In addition to being a ‘professional anticareerist’ working on two non-fiction book manuscripts, I am a freelance copywriter who is available for writing, copy critique, proofreading, e-mail interviews, and project consulting. Rates, terms, and references available upon request.

Contact: D. JoAnne Swanson
Email: radical.unjobbing at gmail dot com

Update, February 2018: I have just launched The Anticareerist as a newsletter at Substack, and I will be releasing new issues there regularly. You can subscribe to receive new issues directly to your inbox. Paid subscribers also receive draft excerpts from On The Leisure Track.

A sampling of previous references to my work:

Most of us want to be useful and do work that uses our gifts, but the system we have now makes that difficult, if not impossible. Certainly there’s no shortage of work that needs to be done, but a lot of it is unpaid, and there aren’t enough paid jobs to go around even in the best-case scenario. So why try to shoehorn everyone into paid jobs? An unconditional basic income could free us up to do necessary work – and enjoy greater leisure time too – without anxiety about paying for our basic necessities.
~ D. JoAnne Swanson
Interviewed by Lucy Purdy, “Work Less, Play More,” Positive News, 25 March 2015.

Work less, play more

Lutz, Tom. Doing Nothing: A History of Loafers, Loungers, Slackers, and Bums in America. New York: Farrar, Straus and Giroux, 2006.
Cited as founder of Creating Livable Alternatives to Wage Slavery at, p. 28.

Work In Progress (February 2018):

  1. Is Nothing Sacred? On ‘Doing Nothing’ and Leisure as Resistance
    In a culture held in thrall to the Protestant work ethic, and in which it is difficult to survive without selling our hours to employers, too many of us have little or no room for true leisure.  Women often struggle under the structural violence of economic and cultural pressures as they contend with the need to support themselves financially and carry a disproportionate share of emotional labor, caring duties, and other unpaid work – or face consequences if they refuse.  De-centering wage labor by making space for leisure and self-care – and refusing to feel shameful about it – can be a vital form of resistance to a culture that enforces productivist values and extracts emotional labor from women at every turn. It can also be a path toward right relationship with the Earth and the divine; from an ecological standpoint, ‘doing nothing’ can be far more responsible than having a job.  Unconditional basic income and a wide-scale balance in emotional labor are keys to building a culture of leisure that is truly inclusive.(Extracted and revised from an in-progress chapter of the same title from On The Leisure Track.)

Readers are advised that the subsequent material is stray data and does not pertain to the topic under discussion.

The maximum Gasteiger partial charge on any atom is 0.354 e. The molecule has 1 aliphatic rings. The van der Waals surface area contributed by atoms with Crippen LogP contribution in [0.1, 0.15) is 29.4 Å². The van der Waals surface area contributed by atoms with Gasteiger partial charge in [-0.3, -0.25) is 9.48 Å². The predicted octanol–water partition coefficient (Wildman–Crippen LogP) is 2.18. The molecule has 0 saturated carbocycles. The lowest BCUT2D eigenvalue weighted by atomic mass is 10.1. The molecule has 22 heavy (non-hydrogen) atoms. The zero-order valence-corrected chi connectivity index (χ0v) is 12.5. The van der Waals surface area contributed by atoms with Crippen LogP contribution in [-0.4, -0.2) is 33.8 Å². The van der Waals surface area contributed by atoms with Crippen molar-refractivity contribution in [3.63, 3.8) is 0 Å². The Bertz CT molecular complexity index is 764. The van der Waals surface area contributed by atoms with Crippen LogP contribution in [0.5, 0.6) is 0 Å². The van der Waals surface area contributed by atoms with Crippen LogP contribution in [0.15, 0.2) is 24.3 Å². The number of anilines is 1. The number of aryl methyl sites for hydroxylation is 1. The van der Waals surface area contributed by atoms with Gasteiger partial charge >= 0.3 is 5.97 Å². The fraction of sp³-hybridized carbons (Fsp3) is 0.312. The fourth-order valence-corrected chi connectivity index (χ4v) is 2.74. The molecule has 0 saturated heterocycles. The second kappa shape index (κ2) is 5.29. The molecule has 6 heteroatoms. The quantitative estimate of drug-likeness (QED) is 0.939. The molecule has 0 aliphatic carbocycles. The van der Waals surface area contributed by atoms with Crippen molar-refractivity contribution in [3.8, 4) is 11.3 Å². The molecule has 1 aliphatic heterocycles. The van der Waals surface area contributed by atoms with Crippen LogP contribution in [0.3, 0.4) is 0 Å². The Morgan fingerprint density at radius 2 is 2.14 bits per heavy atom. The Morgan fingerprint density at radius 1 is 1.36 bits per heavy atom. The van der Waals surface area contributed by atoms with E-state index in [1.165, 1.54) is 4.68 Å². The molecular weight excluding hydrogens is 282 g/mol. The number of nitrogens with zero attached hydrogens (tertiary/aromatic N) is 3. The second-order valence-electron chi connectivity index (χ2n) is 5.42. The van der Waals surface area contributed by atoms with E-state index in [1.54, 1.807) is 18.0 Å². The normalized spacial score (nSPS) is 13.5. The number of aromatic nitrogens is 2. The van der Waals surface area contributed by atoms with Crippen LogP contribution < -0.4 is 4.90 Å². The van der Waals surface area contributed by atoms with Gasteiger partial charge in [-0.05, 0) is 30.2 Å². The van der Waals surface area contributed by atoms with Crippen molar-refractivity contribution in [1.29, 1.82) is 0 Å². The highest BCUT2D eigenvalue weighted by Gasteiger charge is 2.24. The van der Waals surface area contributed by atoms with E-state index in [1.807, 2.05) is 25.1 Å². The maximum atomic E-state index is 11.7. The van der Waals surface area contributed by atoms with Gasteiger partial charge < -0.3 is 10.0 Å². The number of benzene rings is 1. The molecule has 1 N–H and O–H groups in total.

1. USA, Land of Suffering With a Smile: Emotional Labor and American Job Culture
    You must suffer to earn money.  You endure your job and pay your dues like everyone else, to prove you’re worthy of subsistence in the eyes of capital.  And you must do it in the proper way: silently, while performing “positivity.”  It’s not enough to be structurally exploited by the need to sell your hours to employers so you can survive.  It’s not enough to conceal your misery about it, either.  You must also express gratitude for your job.  After all, it could be worse.  You’re lucky to have a job at all!  If you speak up about your suffering, you risk being branded as “difficult” or “entitled” – a complainer who deserves their fate.This is what passes for a work ethic in the USA: the logic of the abuser, writ large.It’s also one of the reasons people on benefits are so frequently denounced as “lazy” or”mooching off the system”: they have managed to escape the suffering of the wage laborer, or so the story goes. The message behind this is: You should suffer, like everyone else. The vitriol directed at “laziness” reveals how much Americans hate their own jobs.The expectation that we paste on a smile and present as “positive” is just one of the many insidious ways affective labor is extracted from Americans in service of capital – while preventable suffering and structural violence continues on, largely unacknowledged and unaddressed. This pattern can be seen everywhere – from stressed-out (but smiling!) retail workers to the way strangers ask us a perfunctory “how are you?” and the only socially acceptable answer is some variation on “good” or “fine…” Perhaps all this is not too surprising for a country in denial about the fact that it was founded on colonialism and genocide, but still.Laying the blame on individuals for structural problems is a time-honored ideological tradition in the USA. D. JoAnne Swanson provides an eye-opening tour of the land of suffering with a smile.(Extracted and revised from “Do What You Love, Lazy Bums Who Refuse to Work, and Other Lies of Job Culture,” an in-progress chapter from On The Leisure Track.)